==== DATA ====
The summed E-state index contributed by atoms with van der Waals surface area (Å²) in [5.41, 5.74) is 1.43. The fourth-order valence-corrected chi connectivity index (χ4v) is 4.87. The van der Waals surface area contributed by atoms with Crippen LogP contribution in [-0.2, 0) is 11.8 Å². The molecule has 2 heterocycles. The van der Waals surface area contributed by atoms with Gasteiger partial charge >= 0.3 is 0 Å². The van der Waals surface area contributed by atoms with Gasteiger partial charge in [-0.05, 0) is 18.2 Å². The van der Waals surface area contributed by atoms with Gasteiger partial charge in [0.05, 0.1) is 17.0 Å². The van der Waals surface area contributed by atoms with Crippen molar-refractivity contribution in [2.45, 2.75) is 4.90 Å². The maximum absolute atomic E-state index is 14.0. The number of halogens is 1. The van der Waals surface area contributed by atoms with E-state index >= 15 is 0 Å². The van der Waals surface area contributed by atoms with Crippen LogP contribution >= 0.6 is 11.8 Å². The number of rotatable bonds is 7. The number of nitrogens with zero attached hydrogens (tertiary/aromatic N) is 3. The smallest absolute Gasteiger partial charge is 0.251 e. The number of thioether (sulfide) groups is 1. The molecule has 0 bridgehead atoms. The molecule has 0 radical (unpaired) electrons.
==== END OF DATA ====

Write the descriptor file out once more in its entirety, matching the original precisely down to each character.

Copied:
The summed E-state index contributed by atoms with van der Waals surface area (Å²) in [5.41, 5.74) is 1.43. The fourth-order valence-corrected chi connectivity index (χ4v) is 4.87. The van der Waals surface area contributed by atoms with Crippen LogP contribution in [-0.2, 0) is 11.8 Å². The molecule has 2 heterocycles. The van der Waals surface area contributed by atoms with Gasteiger partial charge >= 0.3 is 0 Å². The van der Waals surface area contributed by atoms with Gasteiger partial charge in [-0.05, 0) is 18.2 Å². The van der Waals surface area contributed by atoms with Gasteiger partial charge in [0.05, 0.1) is 17.0 Å². The van der Waals surface area contributed by atoms with Crippen molar-refractivity contribution in [2.45, 2.75) is 4.90 Å². The maximum absolute atomic E-state index is 14.0. The number of halogens is 1. The van der Waals surface area contributed by atoms with E-state index >= 15 is 0 Å². The van der Waals surface area contributed by atoms with Crippen LogP contribution >= 0.6 is 11.8 Å². The number of rotatable bonds is 7. The number of nitrogens with zero attached hydrogens (tertiary/aromatic N) is 3. The smallest absolute Gasteiger partial charge is 0.251 e. The number of thioether (sulfide) groups is 1. The molecule has 0 bridgehead atoms. The molecule has 0 radical (unpaired) electrons.